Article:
In suit contracts, the defenders have to be careful to take their tricks before they disappear to the opponents’ trump suit.

Declarer has sneaky ways of avoiding losers (discarding them on other suits, for instance). The defenders’ main sources of tricks are high cards and possibly trump tricks scored by ruffs.

Little cards in long suits are not usually a source of tricks in trump suit contracts.

In No Trump contracts, the defenders can afford to be a bit more patient. They give declarer the tricks he deserves early and take more tricks themselves later.

Long suits are valuable because declarer has no trump to stop the defenders. In No Trump, the defenders’ main sources of tricks are their high cards and length.

Because of these differing philosophies, the same hand might choose different opening leads depending on whether it is played in No Trump or in a suit.

What are good leads in a suit contract?

Partner’s suit is almost always a good lead.

Listen to the bidding. When partner has not bid, it’s usually better to lead an unbid suit, even if it is not your longest suit; long suits are more important in No Trump.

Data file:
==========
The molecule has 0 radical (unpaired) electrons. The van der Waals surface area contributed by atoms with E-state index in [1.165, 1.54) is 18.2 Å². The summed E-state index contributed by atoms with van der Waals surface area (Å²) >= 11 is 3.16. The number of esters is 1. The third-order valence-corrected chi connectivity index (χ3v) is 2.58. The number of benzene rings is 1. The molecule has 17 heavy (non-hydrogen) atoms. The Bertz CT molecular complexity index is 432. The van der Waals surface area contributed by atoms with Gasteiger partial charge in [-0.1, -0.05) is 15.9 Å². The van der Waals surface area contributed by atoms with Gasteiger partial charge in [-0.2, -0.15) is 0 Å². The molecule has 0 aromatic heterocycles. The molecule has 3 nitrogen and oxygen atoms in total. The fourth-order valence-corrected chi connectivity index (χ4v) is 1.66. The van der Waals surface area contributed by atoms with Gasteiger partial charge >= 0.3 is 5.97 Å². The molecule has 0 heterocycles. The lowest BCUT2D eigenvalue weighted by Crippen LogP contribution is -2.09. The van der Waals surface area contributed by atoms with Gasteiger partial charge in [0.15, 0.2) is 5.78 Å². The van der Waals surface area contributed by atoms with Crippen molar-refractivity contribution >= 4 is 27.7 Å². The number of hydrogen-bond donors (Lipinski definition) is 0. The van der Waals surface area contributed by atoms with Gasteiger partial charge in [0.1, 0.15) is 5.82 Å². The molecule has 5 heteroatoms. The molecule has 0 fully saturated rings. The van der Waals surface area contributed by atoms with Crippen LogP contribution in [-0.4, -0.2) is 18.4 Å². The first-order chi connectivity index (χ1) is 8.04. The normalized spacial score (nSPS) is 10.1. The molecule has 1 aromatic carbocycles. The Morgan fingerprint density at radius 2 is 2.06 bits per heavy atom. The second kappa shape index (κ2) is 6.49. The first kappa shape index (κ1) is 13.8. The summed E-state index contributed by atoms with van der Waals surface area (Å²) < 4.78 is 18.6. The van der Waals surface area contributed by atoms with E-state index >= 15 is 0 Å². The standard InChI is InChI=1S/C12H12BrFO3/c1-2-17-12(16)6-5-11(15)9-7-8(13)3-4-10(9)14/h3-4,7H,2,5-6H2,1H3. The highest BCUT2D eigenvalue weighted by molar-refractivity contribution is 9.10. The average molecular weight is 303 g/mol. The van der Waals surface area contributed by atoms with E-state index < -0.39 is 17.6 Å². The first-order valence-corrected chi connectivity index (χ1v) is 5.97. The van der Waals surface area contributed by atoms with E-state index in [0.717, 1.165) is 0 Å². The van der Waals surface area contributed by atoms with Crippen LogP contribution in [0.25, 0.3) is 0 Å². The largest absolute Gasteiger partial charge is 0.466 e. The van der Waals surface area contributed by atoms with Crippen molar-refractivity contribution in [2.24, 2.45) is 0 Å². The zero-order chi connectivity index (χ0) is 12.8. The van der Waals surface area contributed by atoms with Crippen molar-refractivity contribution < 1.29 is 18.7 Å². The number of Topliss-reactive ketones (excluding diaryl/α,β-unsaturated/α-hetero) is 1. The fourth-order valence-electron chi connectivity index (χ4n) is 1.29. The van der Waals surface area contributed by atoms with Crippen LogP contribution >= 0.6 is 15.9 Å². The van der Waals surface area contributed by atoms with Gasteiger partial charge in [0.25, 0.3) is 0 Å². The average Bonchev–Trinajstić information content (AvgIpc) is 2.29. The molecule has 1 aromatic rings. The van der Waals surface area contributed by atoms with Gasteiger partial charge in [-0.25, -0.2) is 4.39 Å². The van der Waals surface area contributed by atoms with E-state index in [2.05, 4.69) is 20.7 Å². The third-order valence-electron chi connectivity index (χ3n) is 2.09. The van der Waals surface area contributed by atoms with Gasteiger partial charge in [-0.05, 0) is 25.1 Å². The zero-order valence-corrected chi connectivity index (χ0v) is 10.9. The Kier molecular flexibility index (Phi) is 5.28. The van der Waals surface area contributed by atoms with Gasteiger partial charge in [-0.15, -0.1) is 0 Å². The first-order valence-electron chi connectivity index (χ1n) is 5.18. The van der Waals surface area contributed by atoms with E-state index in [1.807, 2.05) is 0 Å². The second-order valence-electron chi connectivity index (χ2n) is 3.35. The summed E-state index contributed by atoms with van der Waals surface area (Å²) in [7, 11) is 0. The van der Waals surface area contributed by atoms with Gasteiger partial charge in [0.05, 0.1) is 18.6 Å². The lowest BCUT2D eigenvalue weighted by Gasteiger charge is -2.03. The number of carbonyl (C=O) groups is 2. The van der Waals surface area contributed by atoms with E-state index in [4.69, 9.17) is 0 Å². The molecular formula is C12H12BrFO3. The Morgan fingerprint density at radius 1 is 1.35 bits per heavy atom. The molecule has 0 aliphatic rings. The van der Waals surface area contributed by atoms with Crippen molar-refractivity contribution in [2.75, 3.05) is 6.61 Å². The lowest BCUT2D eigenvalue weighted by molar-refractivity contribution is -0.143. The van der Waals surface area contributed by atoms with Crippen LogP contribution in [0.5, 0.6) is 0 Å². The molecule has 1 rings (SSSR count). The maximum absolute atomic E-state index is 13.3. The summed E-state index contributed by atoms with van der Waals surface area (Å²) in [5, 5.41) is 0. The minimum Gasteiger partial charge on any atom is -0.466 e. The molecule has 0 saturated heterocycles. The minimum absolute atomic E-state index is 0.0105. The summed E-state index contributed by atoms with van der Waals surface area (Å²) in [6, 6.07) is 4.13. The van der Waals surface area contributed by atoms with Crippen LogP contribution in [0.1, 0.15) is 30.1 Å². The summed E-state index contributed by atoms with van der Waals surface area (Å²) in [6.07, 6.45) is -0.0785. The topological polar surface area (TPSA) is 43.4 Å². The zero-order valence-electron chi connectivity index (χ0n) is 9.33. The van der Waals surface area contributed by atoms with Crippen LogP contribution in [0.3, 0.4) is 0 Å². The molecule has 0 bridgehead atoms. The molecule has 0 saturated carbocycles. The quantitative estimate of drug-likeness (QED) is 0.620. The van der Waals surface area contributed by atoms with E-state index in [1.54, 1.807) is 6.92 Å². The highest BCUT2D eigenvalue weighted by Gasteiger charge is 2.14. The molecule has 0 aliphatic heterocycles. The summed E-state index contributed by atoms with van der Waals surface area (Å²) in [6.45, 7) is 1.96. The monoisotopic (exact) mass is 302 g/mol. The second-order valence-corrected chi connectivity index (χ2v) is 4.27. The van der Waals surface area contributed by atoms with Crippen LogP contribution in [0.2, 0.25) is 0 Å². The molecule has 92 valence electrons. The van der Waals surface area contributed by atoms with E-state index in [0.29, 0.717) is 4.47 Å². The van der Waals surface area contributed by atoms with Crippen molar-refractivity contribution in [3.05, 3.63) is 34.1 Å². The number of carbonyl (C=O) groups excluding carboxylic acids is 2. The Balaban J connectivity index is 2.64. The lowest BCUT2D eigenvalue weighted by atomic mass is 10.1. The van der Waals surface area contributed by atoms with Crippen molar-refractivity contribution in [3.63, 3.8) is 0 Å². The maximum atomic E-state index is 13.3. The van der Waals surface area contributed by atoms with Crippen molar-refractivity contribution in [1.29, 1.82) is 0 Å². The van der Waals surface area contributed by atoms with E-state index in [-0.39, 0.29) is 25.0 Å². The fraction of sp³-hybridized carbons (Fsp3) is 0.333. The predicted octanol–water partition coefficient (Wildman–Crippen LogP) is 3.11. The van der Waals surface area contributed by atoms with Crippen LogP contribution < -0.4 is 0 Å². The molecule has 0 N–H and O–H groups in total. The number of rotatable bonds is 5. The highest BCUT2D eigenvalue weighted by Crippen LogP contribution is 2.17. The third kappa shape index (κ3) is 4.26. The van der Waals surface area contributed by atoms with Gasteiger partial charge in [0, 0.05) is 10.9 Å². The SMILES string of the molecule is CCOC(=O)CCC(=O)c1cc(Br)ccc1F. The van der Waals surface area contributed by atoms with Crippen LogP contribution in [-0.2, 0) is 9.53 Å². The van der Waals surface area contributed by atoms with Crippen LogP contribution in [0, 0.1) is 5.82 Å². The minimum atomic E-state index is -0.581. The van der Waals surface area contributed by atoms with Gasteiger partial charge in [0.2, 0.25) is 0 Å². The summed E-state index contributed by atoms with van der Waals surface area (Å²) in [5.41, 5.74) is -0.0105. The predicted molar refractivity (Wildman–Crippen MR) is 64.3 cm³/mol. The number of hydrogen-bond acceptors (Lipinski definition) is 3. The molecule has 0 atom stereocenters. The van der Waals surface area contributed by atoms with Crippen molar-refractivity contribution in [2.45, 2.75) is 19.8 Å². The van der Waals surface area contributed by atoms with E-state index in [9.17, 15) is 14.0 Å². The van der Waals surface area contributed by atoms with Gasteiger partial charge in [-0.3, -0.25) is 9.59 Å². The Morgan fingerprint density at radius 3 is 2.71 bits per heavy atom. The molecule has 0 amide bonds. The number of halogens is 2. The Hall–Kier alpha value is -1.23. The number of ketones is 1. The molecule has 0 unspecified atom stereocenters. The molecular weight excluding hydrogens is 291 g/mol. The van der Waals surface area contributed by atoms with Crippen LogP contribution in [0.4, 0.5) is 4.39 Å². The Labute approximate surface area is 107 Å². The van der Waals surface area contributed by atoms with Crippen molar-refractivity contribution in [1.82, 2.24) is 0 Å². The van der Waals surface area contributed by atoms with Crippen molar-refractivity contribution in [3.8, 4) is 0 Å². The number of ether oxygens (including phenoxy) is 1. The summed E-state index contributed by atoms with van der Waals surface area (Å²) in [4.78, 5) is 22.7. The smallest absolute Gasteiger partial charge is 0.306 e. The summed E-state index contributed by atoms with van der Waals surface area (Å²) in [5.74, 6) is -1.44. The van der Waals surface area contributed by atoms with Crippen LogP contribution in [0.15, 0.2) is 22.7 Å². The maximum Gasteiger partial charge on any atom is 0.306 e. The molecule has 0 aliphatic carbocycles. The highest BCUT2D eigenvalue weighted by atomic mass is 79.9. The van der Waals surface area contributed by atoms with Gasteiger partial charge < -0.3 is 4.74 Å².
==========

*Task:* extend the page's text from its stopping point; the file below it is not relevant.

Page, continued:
Look at your own hand. Sequences of high cards are often good choices. If there is a trump suit, a sequence need only be two touching high cards (not three as in No Trump).

Short suits are sometimes a good lead. You hope to be able to trump (or ruff). But these leads are somewhat overrated. If you lead a short suit, you should have a reasonable expectation of getting a ruff before the trumps are drawn.

Trump can even be a good lead. After hearing the bidding, you might decide that it sounds as if the declarer is going to get extra tricks by trumping in the dummy; then you should lead trump to try to eliminate dummy’s trump holding before declarer can use them.

You might also choose a trump lead when any other lead seems dangerous.

Let’s practice.

What lead would you make in a suit contract with these cards?

1. J432

2. QT932

3. AKJT

4. KJ874

5. KQ87

Answers are below.

Kathie Walsh, accredited by ABTA, teaches all levels of bridge at Hilton Head Island Bridge Club. kbwalsh@roadrunner.com